Organic food is free from artificial chemicals, pesticides, antibiotics, growth-promoters and fertilizers. That doesn’t mean NONE were used, just that they were not synthetic or artificial. But you can choose to not use any if you don’t want to. Just remember that’s what you’re paying for when you buy organically grown food from the store. You have control in your own garden. Organic food is also free from genetically modified ingredients. This process is known as ‘genetic engineering’. The idea behind genetic alternating is to transfer the beneficial properties found in some types of plants or animals such as resistance to attack by diseases, insects or herbicides, to other plants or animals that normally lack these properties. So genetically altered plants and animals are not considered truly organic.
Taste and Nutrition
While taste depends on many factors, such as the variety of the plant, when it’s harvested, and how far it’s shipped (shipping not a factor for home hydroponics), along with environmental factors, some people feel that organic food tastes better than non-organic food. But because taste is truly subjective to each individual, as a result it’s really hard to prove. Though according to some studies organic foods show that they have more vitamins and beneficial trace elements than conventionally grown food, so organic food has the potential to be more nutritious, and have a better taste. But there is no clear cut yes or no to this question. People generally associate organic food with better health, there local growers and less pesticides, as well as more humane treatment of animals and better environmental practices.
But according to Science in Society by Northwestern university “National Organic Program, which regulates the process of growing organic food, which is actually a marketing program within the U.S. Department of Agriculture, “the government stops short of making any scientific claims that organic food is safer or more nutritious than conventional foods. So with the price of food continuing to increase in recent months, shoppers are wondering if organics are really worth the extra cost.” So it really seems to come down to personal opinion on the matter of weather organic food is better for you or not (at least at this point).
Packaged products made with at least 95 percent organic ingredients can use the USDA organic seal. There are strict fines for anyone caught mislabeling there products as organic. Although any vendor can tell consumers their farms are in the process of becoming organic, and those claims are unregulated, so be aware. Of coarse, unless you are selling it, you wont be facing those issues. But if you are truly wanting organic produce, you will still want to adhere to those guidelines for your garden.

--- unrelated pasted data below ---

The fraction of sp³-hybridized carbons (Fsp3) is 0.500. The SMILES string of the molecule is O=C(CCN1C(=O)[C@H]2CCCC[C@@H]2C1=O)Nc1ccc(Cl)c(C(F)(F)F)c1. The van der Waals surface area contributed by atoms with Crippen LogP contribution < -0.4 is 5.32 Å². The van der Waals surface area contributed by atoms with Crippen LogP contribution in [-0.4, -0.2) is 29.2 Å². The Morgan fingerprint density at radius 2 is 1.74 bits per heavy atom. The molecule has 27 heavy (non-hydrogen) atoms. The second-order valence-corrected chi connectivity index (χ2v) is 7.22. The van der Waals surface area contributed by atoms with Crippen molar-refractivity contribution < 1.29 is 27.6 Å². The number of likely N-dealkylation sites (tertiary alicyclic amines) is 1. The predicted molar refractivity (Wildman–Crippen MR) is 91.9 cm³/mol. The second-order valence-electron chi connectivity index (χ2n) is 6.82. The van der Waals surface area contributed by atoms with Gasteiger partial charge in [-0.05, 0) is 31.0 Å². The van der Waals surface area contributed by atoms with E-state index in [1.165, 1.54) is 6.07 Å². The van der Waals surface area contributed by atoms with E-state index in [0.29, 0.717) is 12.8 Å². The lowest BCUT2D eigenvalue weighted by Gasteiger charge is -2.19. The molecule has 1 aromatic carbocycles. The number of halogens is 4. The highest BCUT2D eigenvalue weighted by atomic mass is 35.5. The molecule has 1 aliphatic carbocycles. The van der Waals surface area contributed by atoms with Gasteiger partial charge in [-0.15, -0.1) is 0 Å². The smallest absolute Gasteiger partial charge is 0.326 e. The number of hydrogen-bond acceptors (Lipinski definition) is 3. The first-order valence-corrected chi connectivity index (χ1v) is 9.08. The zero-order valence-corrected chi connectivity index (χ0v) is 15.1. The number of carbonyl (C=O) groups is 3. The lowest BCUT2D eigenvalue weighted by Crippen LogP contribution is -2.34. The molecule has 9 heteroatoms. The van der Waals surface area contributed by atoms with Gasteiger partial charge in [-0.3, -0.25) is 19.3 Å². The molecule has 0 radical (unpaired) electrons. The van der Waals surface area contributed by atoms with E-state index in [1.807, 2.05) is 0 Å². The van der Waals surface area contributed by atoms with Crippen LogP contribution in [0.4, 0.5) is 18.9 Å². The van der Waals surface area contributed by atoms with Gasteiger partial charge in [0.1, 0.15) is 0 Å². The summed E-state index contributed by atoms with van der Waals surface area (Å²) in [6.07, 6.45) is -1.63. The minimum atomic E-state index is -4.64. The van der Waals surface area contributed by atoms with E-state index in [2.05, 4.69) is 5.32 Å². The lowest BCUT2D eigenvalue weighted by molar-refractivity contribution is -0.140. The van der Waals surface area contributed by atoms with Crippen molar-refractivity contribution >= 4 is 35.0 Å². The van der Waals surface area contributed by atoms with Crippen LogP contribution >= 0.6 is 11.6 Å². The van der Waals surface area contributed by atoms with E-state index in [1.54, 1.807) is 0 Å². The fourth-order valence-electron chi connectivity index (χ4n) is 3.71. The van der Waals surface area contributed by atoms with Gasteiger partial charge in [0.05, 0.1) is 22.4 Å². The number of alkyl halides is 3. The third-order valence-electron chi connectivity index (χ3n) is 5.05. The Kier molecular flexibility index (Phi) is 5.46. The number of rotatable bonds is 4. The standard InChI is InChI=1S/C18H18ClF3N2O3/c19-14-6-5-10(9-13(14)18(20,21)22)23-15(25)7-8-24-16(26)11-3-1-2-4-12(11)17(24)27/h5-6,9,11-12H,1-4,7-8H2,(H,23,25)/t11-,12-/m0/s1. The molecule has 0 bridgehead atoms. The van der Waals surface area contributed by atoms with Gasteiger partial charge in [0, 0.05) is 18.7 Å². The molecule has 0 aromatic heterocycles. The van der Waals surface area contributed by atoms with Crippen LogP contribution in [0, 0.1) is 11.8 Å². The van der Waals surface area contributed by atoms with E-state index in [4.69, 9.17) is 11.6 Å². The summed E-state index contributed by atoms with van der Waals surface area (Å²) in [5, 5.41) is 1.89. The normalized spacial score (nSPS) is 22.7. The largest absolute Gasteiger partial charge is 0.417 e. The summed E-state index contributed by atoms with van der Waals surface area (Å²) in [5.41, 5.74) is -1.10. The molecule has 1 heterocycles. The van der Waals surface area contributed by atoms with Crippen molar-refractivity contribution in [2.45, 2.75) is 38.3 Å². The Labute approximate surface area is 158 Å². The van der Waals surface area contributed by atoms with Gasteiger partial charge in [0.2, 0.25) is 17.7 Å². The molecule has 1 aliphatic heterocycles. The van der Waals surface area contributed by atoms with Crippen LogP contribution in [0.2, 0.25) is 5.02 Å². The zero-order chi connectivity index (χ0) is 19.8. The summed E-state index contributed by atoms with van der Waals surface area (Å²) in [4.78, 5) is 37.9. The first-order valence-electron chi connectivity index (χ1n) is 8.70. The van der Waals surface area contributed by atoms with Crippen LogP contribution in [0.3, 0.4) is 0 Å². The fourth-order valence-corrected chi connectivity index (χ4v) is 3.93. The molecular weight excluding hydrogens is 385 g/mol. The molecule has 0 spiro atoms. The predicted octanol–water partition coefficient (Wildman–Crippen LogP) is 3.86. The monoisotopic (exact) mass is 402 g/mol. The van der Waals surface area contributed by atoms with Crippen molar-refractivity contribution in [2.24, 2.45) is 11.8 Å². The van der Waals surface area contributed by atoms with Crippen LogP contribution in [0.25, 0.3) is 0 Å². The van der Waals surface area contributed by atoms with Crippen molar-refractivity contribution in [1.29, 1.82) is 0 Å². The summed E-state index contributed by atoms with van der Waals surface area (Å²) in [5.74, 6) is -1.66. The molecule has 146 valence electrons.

Hydroponic Organic Fertilizers
With respect to organic soil crops, when nutrients from soil grown plants are removed from the ground or soil (because plants use them up), their not easily replaced, in order to maintain the soil balance. This is mostly because of the organic standards limited to the fertilizers they can use. This places organic fields at risk of nutrient depletion, in turn causing higher prices for the product. With respect to Hydroponically grown plants, plant nutrition is also the biggest factor, primary because of the limitations on what they can be derived from. Organic hydroponic nutrients are generally derived from things like bat guano, kelp, sulfate of potash, feather meal, oat bran, blood meal, and steamed bone meal.
In at lest one study from the University of Kentucky, Organic Fertilizers for Greenhouse Lettuce Production, there is a significant reduction in crop production resulting from the organic materials derived from algae (Algamin and EcoNutrients), when compared to non-organic nutrients. The dry weight of lettuce grown with these organic materials was only 10 to 18 percent of those grown in inorganic fertilizers (depending on plant), in the same type of system, and with the same conditions.
It seem the materials that organic hydroponic nutrients are derived from, can show to be less effective than the inorganic ones. Although It’s much easier to control nutrient levels in a hydroponic system than in soil, it can still be challenging to grow organically with hydroponics. But with some trial and error, time and patients, growing organically can be productive. On another note, the pH levels of the organic nutrient solutions may fluctuate more than they would when using inorganic nutrients and pH adjusters as well.